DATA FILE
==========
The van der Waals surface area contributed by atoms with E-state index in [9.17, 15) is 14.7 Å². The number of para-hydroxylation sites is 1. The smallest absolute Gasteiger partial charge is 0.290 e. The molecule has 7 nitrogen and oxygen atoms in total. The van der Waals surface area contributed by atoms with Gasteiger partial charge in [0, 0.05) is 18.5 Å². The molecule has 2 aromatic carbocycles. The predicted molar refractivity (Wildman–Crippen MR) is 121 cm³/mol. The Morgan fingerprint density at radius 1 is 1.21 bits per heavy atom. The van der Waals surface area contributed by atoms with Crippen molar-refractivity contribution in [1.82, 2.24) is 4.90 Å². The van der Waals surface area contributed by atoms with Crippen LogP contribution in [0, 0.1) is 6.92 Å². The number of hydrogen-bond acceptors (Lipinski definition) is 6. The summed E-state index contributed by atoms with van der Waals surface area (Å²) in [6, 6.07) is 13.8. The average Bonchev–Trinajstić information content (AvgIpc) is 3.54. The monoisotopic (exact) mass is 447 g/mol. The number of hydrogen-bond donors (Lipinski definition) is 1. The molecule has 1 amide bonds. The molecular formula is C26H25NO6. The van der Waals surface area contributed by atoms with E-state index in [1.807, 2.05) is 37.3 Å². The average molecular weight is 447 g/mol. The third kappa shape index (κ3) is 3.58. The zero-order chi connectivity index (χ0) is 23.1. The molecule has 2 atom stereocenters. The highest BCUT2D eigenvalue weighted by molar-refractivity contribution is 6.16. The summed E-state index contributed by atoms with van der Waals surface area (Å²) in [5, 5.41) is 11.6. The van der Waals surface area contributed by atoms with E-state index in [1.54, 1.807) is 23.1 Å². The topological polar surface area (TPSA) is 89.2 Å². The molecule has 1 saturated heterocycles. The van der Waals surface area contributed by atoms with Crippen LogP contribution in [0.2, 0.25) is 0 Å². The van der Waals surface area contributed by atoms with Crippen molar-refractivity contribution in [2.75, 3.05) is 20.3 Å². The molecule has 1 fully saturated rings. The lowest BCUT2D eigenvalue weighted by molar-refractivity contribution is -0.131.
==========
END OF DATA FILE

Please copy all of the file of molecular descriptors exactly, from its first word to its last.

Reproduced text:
The van der Waals surface area contributed by atoms with E-state index in [9.17, 15) is 14.7 Å². The number of para-hydroxylation sites is 1. The smallest absolute Gasteiger partial charge is 0.290 e. The molecule has 7 nitrogen and oxygen atoms in total. The van der Waals surface area contributed by atoms with Gasteiger partial charge in [0, 0.05) is 18.5 Å². The molecule has 2 aromatic carbocycles. The predicted molar refractivity (Wildman–Crippen MR) is 121 cm³/mol. The Morgan fingerprint density at radius 1 is 1.21 bits per heavy atom. The van der Waals surface area contributed by atoms with Crippen molar-refractivity contribution in [1.82, 2.24) is 4.90 Å². The van der Waals surface area contributed by atoms with Crippen LogP contribution in [0, 0.1) is 6.92 Å². The number of hydrogen-bond acceptors (Lipinski definition) is 6. The summed E-state index contributed by atoms with van der Waals surface area (Å²) in [6, 6.07) is 13.8. The average Bonchev–Trinajstić information content (AvgIpc) is 3.54. The monoisotopic (exact) mass is 447 g/mol. The number of hydrogen-bond donors (Lipinski definition) is 1. The molecule has 1 amide bonds. The molecular formula is C26H25NO6. The van der Waals surface area contributed by atoms with E-state index in [1.807, 2.05) is 37.3 Å². The average molecular weight is 447 g/mol. The third kappa shape index (κ3) is 3.58. The zero-order chi connectivity index (χ0) is 23.1. The molecule has 2 atom stereocenters. The highest BCUT2D eigenvalue weighted by molar-refractivity contribution is 6.16. The summed E-state index contributed by atoms with van der Waals surface area (Å²) in [5, 5.41) is 11.6. The van der Waals surface area contributed by atoms with E-state index in [1.54, 1.807) is 23.1 Å². The topological polar surface area (TPSA) is 89.2 Å². The molecule has 1 saturated heterocycles. The van der Waals surface area contributed by atoms with Crippen LogP contribution in [0.2, 0.25) is 0 Å². The van der Waals surface area contributed by atoms with Crippen molar-refractivity contribution in [2.75, 3.05) is 20.3 Å². The molecule has 1 fully saturated rings. The lowest BCUT2D eigenvalue weighted by molar-refractivity contribution is -0.131.